Grand Literary Cafes of Europe

Grand Literary Cafes of Europe

5.0 1
by Noel Riley Fitch
     
 
Looking at the famous writers and artists who frequented these historic places, No%l Riley-Fitch celebrates the caf,s' architecture, history and tradition, providing an insight to their enduring charm.

Overview

Looking at the famous writers and artists who frequented these historic places, No%l Riley-Fitch celebrates the caf,s' architecture, history and tradition, providing an insight to their enduring charm.

Product Details

ISBN-13:
9781845371142
Publisher:
New Holland Publishers (UK)
Publication date:
02/25/2007
Pages:
160
Product dimensions:
10.93(w) x 12.06(h) x 0.74(d)

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Grand Literary Cafes of Europe 5 out of 5 based on 0 ratings. 1 reviews.
GailCooke More than 1 year ago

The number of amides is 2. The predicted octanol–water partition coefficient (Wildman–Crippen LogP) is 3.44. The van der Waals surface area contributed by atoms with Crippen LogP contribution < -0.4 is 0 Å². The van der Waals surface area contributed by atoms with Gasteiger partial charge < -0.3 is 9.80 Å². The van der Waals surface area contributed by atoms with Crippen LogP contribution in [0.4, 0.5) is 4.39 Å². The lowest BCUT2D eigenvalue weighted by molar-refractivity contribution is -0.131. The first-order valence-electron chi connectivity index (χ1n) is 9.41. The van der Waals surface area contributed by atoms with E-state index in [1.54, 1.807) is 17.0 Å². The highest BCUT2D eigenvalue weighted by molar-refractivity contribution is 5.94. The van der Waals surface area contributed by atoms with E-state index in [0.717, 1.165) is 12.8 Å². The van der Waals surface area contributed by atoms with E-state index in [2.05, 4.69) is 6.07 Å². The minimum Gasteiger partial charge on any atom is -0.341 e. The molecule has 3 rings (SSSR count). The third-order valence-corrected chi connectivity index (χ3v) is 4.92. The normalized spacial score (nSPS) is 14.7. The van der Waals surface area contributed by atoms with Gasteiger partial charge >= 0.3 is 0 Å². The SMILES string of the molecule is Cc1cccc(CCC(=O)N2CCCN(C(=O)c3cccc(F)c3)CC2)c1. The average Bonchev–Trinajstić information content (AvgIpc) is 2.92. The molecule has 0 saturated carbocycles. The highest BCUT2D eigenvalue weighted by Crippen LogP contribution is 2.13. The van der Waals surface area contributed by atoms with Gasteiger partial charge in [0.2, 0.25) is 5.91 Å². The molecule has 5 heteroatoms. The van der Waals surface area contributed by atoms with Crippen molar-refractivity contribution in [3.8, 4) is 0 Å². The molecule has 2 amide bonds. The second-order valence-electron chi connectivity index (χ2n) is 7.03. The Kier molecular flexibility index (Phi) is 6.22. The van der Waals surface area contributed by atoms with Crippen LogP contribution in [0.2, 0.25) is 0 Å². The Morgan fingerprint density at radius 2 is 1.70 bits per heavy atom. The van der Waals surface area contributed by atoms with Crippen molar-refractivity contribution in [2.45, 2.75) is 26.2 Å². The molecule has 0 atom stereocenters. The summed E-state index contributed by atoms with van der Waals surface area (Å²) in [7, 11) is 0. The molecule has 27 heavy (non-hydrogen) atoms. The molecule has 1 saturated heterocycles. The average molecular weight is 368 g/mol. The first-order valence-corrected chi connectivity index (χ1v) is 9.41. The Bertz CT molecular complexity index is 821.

While it's always exciting to visit one of the many beautiful cafes in Europe, there's an added rush when one knows that Oscar Wilde once sat in the same room or that Picasso regularly ate where you are now ordering lunch. Wouldn't it be nice if we could all go on a grand tour to at least have a cup of coffee at the 40 cafes featured in this gorgeously illustrated volume? Since that's probably not in travel plans for most of us, 'The Grand Literary Cafes of Europe' is a delightful armchair visit. Author Fitch, an award-winning biographer and scholar on foreign artists in Paris, presents fascinating cultural histories of each café, while the photographs by Andrew Midgley are absolutely stunning (60 in black and white, and 90 in color). Following a brief history of coffee and the coffee houses, we visit the Café De La Paix in Paris's Grand Hotel. It is one of the 'last remaining cafes of the Belle Epoque,' and hosted Flaubert, Maupassant, and James, each of whom remembered the café in their novels. On to the center of Vienna and the Café Central, which was a favorite of Trotsky's and described by the poet Alfred Polgar as 'a place where people want to be alone, but need company to do so.' In 1900 the 16-year-old Pablo Picasso exhibited his art for the first time at Café Els Quatre Gats (the four cats) in Barcelona. At that time the walls of this café were covered with paintings as the owner tried to emulate Montmartre. After closing in 1936 the café reopened in the 1970s with regular literary meetings being held there since 1995. All of the cafes included in this unique volume, whether in Padua, St. Petersburg or Paris (which boasts 10) may be visited today. After leafing through 'The Grand Literary Cafes of Europe,' you may want to start packing - enjoy! - Gail Cooke